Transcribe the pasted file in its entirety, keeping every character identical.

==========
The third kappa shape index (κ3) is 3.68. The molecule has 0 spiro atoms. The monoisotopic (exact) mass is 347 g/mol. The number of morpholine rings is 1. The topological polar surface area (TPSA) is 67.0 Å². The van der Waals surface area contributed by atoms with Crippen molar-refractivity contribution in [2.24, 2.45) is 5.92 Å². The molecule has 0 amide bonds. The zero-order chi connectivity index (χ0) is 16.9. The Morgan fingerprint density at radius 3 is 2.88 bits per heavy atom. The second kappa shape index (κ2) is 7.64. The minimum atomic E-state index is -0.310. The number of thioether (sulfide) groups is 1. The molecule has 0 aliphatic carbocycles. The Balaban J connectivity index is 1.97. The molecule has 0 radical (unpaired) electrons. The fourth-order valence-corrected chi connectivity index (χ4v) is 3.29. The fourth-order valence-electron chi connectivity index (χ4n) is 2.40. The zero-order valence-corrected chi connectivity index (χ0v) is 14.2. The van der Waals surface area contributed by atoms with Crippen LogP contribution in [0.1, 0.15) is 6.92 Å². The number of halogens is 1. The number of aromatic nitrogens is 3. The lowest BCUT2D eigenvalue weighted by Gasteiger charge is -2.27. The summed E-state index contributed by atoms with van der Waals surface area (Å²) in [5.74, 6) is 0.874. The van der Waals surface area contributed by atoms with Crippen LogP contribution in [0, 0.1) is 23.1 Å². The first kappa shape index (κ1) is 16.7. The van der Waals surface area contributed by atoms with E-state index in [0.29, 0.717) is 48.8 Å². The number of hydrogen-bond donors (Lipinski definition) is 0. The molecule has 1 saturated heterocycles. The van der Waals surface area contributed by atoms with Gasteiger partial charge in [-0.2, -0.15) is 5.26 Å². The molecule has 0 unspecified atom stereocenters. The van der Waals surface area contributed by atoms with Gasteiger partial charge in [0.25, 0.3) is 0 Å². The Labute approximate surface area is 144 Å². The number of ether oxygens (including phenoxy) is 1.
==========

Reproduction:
The third kappa shape index (κ3) is 3.68. The molecule has 0 spiro atoms. The monoisotopic (exact) mass is 347 g/mol. The number of morpholine rings is 1. The topological polar surface area (TPSA) is 67.0 Å². The van der Waals surface area contributed by atoms with Crippen molar-refractivity contribution in [2.24, 2.45) is 5.92 Å². The molecule has 0 amide bonds. The zero-order chi connectivity index (χ0) is 16.9. The Morgan fingerprint density at radius 3 is 2.88 bits per heavy atom. The second kappa shape index (κ2) is 7.64. The minimum atomic E-state index is -0.310. The number of thioether (sulfide) groups is 1. The molecule has 0 aliphatic carbocycles. The Balaban J connectivity index is 1.97. The molecule has 0 radical (unpaired) electrons. The fourth-order valence-corrected chi connectivity index (χ4v) is 3.29. The fourth-order valence-electron chi connectivity index (χ4n) is 2.40. The zero-order valence-corrected chi connectivity index (χ0v) is 14.2. The van der Waals surface area contributed by atoms with Crippen LogP contribution in [0.1, 0.15) is 6.92 Å². The number of halogens is 1. The number of aromatic nitrogens is 3. The lowest BCUT2D eigenvalue weighted by Gasteiger charge is -2.27. The summed E-state index contributed by atoms with van der Waals surface area (Å²) in [5.74, 6) is 0.874. The van der Waals surface area contributed by atoms with Crippen LogP contribution in [0, 0.1) is 23.1 Å². The first kappa shape index (κ1) is 16.7. The van der Waals surface area contributed by atoms with E-state index in [0.29, 0.717) is 48.8 Å². The number of hydrogen-bond donors (Lipinski definition) is 0. The molecule has 1 saturated heterocycles. The van der Waals surface area contributed by atoms with Gasteiger partial charge in [-0.2, -0.15) is 5.26 Å². The molecule has 0 unspecified atom stereocenters. The van der Waals surface area contributed by atoms with Gasteiger partial charge in [0.25, 0.3) is 0 Å². The Labute approximate surface area is 144 Å². The number of ether oxygens (including phenoxy) is 1.